(April 27, 2010)--UTSA students in the American Humanics program spent their spring break turning passion into action, working on various projects with San Antonio nonprofits and one local middle school. This spring break marked the first "7 in Seven" with seven projects completed in seven days.
Forty-one AH students, supporters and alumni logged 318 service hours in the weeklong service project. Additionally, donations for "7 in Seven" totaled $2,485 with monetary and in-kind support from businesses including Office Max, ULTA, AAMCO Transmissions, H-E-B, Rackspace Hosting, Target, Home Depot and Rainbow Gardens. AH students, UTSA faculty and staff, and supporters from as far away as Cleveland, Ohio, also donated money to each project.
"7 in Seven" started Sunday, March 14 at the Barshop Jewish Community Center and ended Saturday, March 20 at SAMMinistries. Other partner organizations were Eva's Heroes, Ed White Middle School, the Battered Women and Children's Shelter, and the Boys and Girls Clubs of San Antonio Teen Center. Each project was led by an officer in the American Humanics Student Association.
"The UTSA American Humanics students were a pleasure to have and made wonderful contributions to our projects," said Rachel Rustin, coordinator of youth and family services at Barshop Jewish Community Center
Jenean Cervantes, UTSA alumna and volunteer coordinator for Girls Inc., thanked American Humanics students "for spending time with the girls, organizing activities and being incredibly supportive of the efforts."
Students in the American Humanics program are working on their national certification in nonprofit management and leadership. The goal of the program is to take socially conscious students and mold them into effective nonprofit leaders. Students must complete rigorous coursework, participate in a 300-hour internship within a nonprofit organization, attend a national symposium for future nonprofit leaders, and complete leadership and service activities to receive their certification.
For more information, visit the UTSA American Humanics website.
UTSA prides itself on giving students a well-rounded education. Combining a top-tier academic program with opportunities for personal growth prepares students to compete in a global economy. And that's not all. They learn to be informed and engaged citizens as well. At the heart of that academic program is an award-winning core curriculum.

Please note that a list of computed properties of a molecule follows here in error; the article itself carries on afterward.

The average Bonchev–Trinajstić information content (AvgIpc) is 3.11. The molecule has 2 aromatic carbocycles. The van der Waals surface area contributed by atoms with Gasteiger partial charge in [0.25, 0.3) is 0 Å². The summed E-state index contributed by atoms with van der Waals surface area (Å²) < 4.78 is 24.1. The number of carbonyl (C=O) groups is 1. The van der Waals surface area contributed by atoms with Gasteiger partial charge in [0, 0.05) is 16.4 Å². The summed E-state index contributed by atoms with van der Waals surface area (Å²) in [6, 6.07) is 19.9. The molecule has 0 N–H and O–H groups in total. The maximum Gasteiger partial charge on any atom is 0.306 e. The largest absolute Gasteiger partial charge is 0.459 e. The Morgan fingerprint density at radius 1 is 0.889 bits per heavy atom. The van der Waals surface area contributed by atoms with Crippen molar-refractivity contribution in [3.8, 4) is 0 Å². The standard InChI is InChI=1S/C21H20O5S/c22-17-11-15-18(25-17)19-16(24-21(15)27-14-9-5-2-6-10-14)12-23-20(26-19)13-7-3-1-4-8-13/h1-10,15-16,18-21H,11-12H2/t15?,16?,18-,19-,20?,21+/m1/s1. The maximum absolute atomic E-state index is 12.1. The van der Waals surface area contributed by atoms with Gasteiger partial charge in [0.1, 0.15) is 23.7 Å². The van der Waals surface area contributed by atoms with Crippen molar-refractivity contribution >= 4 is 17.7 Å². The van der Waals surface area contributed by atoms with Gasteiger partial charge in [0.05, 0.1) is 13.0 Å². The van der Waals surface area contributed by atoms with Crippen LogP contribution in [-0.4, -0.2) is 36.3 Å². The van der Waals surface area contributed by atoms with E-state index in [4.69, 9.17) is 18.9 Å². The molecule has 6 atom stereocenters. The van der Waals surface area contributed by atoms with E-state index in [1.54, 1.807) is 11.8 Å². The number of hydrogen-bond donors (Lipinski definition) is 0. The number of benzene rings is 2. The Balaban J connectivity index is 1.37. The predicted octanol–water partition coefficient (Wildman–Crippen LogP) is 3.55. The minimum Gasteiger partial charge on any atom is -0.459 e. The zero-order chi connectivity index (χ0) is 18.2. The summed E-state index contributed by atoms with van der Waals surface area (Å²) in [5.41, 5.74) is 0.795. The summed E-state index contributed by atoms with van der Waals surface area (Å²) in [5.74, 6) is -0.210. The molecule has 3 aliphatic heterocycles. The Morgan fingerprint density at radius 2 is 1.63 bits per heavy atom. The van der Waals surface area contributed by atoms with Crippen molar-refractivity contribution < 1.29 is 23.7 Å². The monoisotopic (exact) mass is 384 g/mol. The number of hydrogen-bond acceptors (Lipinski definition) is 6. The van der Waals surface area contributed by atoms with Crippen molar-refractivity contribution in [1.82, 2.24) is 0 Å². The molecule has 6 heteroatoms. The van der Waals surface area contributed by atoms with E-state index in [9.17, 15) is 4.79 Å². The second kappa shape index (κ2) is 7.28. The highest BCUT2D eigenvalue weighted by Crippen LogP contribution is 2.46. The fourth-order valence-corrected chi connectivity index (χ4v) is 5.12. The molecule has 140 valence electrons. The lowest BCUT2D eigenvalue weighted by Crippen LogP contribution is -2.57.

For four consecutive years, UTSA has received an A-rating from the American Council of Trustees and Alumni for the caliber of its core curriculum. According to ACTA, UTSA requires its students to take six of the seven courses deemed "crucial" to a well-rounded education: composition, literature, U.S. government or history, economics, mathematics and science. Only a handful of other institutions in the U.S. are giving students these tools, which are needed to succeed in careers and the community.
Did you know? UTSA is one of only three Texas institutions and 23 in the United States to receive the highest rating for its core curriculum in the 2014-2015 edition of the ACTA's "What Will They Learn?" report.
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Downtown Campus Art Gallery, Durango Building Room 1.122, Downtown Campus
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Buena Vista Theater (BV 1.326), Downtown Campus
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Durango Building 1.124 (DB 1.124), Downtown Campus
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The University of Texas at San Antonio is dedicated to the advancement of knowledge through research and discovery, teaching and learning, community engagement and public service. As an institution of access and excellence, UTSA embraces multicultural traditions and serves as a center for intellectual and creative resources as well as a catalyst for socioeconomic development and the commercialization of intellectual property - for Texas, the nation and the world.
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